“...and all the police wear red uniforms and ride on horses. They’re called ‘Mounties’.”
Sam listened carefully as her older brother told her everything about their neighbours to the north. She soaked in Donny’s sixth grade wisdom like a dry sponge.
“Samantha, get your jacket on.” Her mother called. “We’re going to be late to your Girl Scout meeting.”
Sam hurried to the entry way and wiggled into her denim jacket. She smoothed out her green vest, and checked one more time to make sure all of her badges were properly placed.
“Ready.” Sam proclaimed as her mom came to the door.
“Hey Sammie,” Donny said, “don’t forget to say ‘eh’ after everything. It will help you fit in with the Canadians.”
“Thanks,” Sam said, opening the door and skipping to the car. This was going to be one of the greatest adventures of her life, all nine and a half years of it. She was going to walk across the Blue Water Bridge with her Girl Scout Troop and meet a bunch of girls from another country. Mrs. Reed had already shown the girls what the merit badges for this venture would look like. Sam couldn’t wait for her mom to sew the white circle with the red maple leaf onto her Girl Scout vest.
The school parking lot was a whirlwind of activity. Parents were talking with Mrs. Reed, getting last minute permission slips signed, and handing over student’s birth certificates. Sam kissed her mom goodbye, found her best friend Tiffany, and settled into the second seat of the large van.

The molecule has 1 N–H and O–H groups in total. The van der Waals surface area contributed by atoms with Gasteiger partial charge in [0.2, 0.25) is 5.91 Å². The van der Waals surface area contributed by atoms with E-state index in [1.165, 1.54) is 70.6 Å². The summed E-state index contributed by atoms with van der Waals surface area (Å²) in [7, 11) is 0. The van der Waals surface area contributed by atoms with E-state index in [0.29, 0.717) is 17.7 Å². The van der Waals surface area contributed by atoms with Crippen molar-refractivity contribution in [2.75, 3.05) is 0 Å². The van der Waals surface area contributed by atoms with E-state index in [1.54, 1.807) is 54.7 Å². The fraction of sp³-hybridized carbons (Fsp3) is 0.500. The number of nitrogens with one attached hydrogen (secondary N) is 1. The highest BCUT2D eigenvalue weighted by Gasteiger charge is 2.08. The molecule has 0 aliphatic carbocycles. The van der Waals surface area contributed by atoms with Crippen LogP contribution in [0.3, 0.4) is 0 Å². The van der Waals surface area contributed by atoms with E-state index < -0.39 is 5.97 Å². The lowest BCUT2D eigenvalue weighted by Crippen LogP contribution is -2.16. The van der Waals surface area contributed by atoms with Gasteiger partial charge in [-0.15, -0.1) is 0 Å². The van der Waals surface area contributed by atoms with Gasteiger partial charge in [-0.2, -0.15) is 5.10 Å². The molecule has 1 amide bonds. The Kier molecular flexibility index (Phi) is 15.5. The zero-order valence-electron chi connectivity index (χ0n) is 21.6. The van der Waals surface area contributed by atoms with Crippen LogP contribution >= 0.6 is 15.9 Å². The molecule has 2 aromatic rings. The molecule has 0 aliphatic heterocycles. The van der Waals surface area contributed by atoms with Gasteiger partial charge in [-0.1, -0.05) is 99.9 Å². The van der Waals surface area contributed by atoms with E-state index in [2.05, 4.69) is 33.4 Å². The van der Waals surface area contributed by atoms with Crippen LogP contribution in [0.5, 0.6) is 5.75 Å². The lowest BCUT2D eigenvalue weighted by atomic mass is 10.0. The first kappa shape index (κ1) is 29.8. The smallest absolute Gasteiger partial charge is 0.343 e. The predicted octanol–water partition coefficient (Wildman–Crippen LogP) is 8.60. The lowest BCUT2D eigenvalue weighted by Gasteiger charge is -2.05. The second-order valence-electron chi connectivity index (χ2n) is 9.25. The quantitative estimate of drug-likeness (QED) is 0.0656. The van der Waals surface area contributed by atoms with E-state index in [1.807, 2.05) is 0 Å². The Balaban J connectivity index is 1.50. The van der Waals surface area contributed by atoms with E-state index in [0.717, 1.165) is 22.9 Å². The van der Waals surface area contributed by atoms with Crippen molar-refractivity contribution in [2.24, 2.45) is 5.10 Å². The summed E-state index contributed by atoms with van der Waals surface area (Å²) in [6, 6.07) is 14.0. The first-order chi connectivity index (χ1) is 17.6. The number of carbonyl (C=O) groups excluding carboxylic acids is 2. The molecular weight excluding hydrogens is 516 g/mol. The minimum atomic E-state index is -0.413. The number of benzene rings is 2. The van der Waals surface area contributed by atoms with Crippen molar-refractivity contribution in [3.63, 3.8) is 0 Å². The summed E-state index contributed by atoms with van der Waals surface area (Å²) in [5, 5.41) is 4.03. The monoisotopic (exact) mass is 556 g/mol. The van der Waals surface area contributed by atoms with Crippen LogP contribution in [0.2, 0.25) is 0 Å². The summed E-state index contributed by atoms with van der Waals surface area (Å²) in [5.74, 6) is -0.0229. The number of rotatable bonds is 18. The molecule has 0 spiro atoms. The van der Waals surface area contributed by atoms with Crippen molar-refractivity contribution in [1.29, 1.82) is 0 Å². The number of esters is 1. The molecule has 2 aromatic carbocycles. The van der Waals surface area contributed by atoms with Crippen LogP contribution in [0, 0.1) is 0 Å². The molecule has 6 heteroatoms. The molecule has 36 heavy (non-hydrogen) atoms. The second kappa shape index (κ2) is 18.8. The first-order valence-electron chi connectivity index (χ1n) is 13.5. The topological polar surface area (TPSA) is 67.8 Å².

“You’re excited to be going to Canada, eh?”
“I couldn’t sleep last night, Sam.” Tiffany admitted. “All I could think about was how high that bridge is.”
“I’ll hold your hand, Tiff, that way you won’t have to be afraid, eh.”
“What are best friends for, eh?”
“Why do you keep saying “eh” after everything?”
“I am practicing. I want the Canadian girls to understand what I am saying.”
Tiffany laughed. “Did Donny tell you that?”
“What else did he tell you?”
Sam didn’t know what to think about the smile that Tiffany had on her face. “Well, he told me how Canada got its name. See, when Canada first became a country, the leaders didn’t know what to call it. So, they put all the letters of the alphabet in a bag and decided to pull out three. As they pulled the letters out, they said them out loud. ‘C-eh-N-eh-D-eh.’ And that is how Canada got its name.”
Tiffany held her sides laughing as tears streamed down her cheeks.
“What did I say?” Sam asked, concern creasing her forehead.
“Oh, Sam,” Tiffany shook her head, “that’s not how Canada got its name! ‘Canada’ comes from an old Indian word meaning ‘village.’”
“How do you know?”
“My sister is in his class, remember. When we are in sixth grade we will have to learn about Canada too. Donny was just pulling your leg.”
“I don’t know.” Sam said, “Donny wouldn’t just lie to me.”
“Think about it, Sam. Didn’t he tell you, just last week, that bananas were just moldy spiders legs?”
“So, there won’t be snow up to my neck, dogsleds and Eskimos as soon as we cross the bridge?”
“There’s no troll under the bridge either, like in the ‘billy goats gruff’?”
“You got to stop believing everything that Donny says.”
“Don’t worry, Tiff. I think I learned my lesson.”
Samantha sat back in the van seat and thought about the great story that she would tell her brother when she got home, about the Eskimos across the Blue Water Bridge.
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